We are, of course, accustomed to seeing robots in science fiction films. Now, at the Hadassah Medical Organization, they are integral partners in the success of sophisticated surgeries.
As Prof. Jose Cohen, director of Hadassah’s Endovascular Neurosurgery Unit, explained, “Hadassah’s robots are not dolls. They are complicated machines that were built to save time, thinking and effort and to make surgeries safer.”
Prof. Cohen described his partnership with robots during the third episode of Hadassah International’s webinar series “Fifty Shades of Health: A Journey Into the Future of Medicine.” The webinar, “Fast and Curious: Jose and Josh,” also featured Dr. Josh Schroeder, director of Hadassah’s Spinal Deformity Unit. As he noted, “So many technologies are developing in parallel.” The challenge, he said, is to combine the existing technologies to improve the surgical outcome for patients. For example, in fixing a fracture, Dr. Schroeder and his colleagues, in a world first, used the Israeli-made Renaissance robot, designed by Mazor Robotics, in combination with the German-made Siemens Artis zeego robotic imaging system, which produces CT-like images. The Renaissance robot inserted the screws, while the Artis provided imaging in real time.
Risky surgeries that previously required general anesthesia and a long recovery can now be performed safely through minimally invasive procedures in 15 to 20 minutes under local anesthesia. The patient typically returns home within a few days, if not on the same day. As Prof. Cohen related, in the past, patients over 65 years of age were typically told they were “beyond surgery.” Today robotic procedures can be performed on even very elderly patients, like the 95-year-old woman whom Dr. Schroeder successfully treated with a spinal fusion, using only local anesthesia. She left the hospital in a few days.
Prof. Cohen and Dr. Schroeder shared stories of several other patients whose lives they transformed. There is, for example, the rabbi who had spent a year in a wheelchair with a broken back. Following a 15-minute procedure at Hadassah, he was able to walk.
There is also the older Palestinian woman from Bethlehem, who arrived at Hadassah in excruciating pain after a fall. She had been in bed for a month and a half. Her Bethlehem doctors told her that, given her age and her serious heart condition, she was not a candidate for surgery. She was brought to Hadassah, where Dr. Schroeder and his colleagues fixed the fracture. The women walked out of the hospital a few days after the procedure. “We now have an invitation to a Christmas party in Bethlehem,” Dr. Schroeder related.
Another patient, who had suffered a stroke, could neither speak nor move her right side. One day after Prof. Cohen and his team performed minimally invasive surgery, she was up on her feet, waving her hand in greeting. “I see patients in similar situations every week,” Prof. Cohen said.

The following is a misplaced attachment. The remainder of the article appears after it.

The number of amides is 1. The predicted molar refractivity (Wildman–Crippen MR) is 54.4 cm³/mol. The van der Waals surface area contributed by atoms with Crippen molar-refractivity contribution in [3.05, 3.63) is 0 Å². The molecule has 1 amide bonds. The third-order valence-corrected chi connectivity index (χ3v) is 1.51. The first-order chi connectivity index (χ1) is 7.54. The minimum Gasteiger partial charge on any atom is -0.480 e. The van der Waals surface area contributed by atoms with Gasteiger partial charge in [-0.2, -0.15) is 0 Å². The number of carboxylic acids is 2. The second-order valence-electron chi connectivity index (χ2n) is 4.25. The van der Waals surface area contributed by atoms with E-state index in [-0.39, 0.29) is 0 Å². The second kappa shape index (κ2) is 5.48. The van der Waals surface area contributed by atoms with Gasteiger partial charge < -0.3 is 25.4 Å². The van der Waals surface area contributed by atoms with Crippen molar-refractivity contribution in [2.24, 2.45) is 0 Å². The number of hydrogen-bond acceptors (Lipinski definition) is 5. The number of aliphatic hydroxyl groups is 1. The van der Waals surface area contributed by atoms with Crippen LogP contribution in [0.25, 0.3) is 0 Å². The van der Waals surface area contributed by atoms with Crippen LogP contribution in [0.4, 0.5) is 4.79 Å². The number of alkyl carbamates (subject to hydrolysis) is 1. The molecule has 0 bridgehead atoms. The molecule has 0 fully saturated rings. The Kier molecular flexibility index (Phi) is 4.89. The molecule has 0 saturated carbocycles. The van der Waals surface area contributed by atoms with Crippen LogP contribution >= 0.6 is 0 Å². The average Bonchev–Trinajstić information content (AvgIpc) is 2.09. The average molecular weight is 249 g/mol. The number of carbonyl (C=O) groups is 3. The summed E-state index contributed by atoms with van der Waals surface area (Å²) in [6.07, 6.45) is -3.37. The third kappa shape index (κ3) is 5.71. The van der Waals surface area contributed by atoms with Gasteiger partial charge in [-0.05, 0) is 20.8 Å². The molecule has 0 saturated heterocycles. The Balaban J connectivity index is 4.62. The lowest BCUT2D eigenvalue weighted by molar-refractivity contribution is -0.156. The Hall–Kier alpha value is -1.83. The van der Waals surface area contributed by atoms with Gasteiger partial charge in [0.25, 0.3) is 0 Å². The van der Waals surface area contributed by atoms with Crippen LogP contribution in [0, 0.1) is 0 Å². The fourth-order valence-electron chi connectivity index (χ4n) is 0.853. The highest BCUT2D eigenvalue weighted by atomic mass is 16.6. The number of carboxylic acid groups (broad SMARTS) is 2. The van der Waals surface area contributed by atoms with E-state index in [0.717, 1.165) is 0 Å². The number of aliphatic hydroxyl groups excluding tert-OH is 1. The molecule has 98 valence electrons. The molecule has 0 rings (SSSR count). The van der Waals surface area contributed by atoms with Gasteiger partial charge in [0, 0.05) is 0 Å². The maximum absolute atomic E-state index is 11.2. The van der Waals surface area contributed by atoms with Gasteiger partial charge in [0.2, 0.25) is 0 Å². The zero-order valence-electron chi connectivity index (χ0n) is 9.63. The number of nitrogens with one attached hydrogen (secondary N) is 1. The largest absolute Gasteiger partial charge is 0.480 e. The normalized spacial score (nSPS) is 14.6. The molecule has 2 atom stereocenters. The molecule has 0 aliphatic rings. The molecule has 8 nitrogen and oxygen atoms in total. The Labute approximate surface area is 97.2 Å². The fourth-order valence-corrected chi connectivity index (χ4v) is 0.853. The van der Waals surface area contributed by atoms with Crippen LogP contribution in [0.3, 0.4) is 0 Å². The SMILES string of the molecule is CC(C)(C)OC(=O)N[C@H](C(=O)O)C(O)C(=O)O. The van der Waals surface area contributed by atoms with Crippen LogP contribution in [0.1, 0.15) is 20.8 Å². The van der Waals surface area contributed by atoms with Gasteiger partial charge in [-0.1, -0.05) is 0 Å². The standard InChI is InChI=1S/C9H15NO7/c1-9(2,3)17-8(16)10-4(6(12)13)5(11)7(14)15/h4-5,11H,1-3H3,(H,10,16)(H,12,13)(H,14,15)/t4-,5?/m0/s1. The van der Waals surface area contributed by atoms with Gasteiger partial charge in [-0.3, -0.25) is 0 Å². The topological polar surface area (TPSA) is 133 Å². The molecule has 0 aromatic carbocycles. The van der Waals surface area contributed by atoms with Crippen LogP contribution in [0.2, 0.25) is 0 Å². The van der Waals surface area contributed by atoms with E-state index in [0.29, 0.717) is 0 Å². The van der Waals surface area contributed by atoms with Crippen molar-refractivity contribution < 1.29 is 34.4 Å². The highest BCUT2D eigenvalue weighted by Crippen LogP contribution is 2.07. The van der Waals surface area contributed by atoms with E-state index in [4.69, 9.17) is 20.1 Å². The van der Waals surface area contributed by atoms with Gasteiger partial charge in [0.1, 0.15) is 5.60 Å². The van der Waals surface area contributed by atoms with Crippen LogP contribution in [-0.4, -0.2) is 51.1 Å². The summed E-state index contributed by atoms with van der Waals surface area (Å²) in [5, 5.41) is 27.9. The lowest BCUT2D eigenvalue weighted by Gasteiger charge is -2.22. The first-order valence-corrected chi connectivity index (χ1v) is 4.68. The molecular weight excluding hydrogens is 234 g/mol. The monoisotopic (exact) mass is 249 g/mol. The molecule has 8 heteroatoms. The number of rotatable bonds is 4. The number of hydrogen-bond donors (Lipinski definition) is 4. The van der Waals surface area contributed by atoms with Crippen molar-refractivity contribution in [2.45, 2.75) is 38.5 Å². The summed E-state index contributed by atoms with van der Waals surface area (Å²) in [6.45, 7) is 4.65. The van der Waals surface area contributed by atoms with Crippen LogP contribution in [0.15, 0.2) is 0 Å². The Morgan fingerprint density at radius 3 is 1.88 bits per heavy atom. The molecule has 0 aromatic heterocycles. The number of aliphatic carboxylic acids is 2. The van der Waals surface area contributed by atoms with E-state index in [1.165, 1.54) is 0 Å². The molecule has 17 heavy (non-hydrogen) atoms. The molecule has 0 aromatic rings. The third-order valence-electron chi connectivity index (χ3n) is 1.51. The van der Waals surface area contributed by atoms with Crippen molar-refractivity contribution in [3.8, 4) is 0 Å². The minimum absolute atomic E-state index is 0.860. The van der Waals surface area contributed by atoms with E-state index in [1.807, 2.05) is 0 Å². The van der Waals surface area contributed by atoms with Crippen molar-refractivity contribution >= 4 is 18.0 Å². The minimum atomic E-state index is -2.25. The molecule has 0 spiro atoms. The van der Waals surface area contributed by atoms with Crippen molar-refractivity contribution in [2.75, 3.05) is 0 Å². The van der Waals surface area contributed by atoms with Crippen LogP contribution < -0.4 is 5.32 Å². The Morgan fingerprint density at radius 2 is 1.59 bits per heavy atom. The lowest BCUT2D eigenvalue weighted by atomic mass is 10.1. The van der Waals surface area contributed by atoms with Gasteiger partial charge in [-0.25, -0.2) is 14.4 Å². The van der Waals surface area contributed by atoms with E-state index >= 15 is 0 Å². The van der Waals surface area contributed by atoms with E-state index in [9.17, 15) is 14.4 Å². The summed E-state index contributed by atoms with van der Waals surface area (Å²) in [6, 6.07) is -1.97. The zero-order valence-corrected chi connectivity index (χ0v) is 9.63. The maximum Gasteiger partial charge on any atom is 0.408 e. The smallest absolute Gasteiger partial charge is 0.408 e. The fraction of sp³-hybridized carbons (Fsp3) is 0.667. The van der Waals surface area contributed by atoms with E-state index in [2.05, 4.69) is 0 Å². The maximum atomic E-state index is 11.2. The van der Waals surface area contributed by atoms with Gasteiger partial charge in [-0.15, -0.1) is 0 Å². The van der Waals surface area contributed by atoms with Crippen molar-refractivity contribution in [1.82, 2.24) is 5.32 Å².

Using robots, Dr. Schroeder explained, requires the surgeon to build a very specific surgical plan ahead of time, because the robot operates using the plan. “Fail to plan and plan to fail,” he said. In the future, Dr. Schroeder envisions pre-programmed plans where the surgeon will sit in the back of the room, press ‘enter,’ and the robot will perform the surgery.”
Prof. Cohen compared the precision medicine that robotics provides to the benefits of the navigation systems we use to tell us how to drive from point A to point B. Just as our navigation systems prevent us from making wrong turns, the robot reduces mistakes during surgery.
“In the next couple of years,” Prof. Cohen noted, the classic operating room will not be peopled with medical teams. The ORs will be “multi-machine rooms with only the patient inside.”
In the meantime, Hadassah has a new multi-million-dollar neuro-angiography suite, with more than $1 million in equipment donated by the American Schools and Hospitals Abroad program of US AID. “If you know of any more advanced angiography suite in the world, please let me know,” Prof. Cohen said, “because I don’t know of any.”
Prof. Cohen and Dr. Schroeder are not just saving and enhancing lives in Israel. They have patients from such countries as Syria, Iran and Iraq, with whom Israel has no political relationship. Moreover, they are teaching physicians from all over the developing world how to perform these robotic surgeries so that they can return to their own countries and create the future of medicine for their people. “It is our moral obligation to push the boundaries of medicine forward for the world,” said Prof. Cohen.
And how will those boundaries expand? There will be even less use of the surgeon’s hands, Prof. Cohen explained. Surgical procedures will be more automated. Surgeons will sit outside of the operating room while, for example, brain aneurysms are treated. And, he related, “in the next couple of years, I will be able to remain in Jerusalem and catheterize a patient in Mexico City.”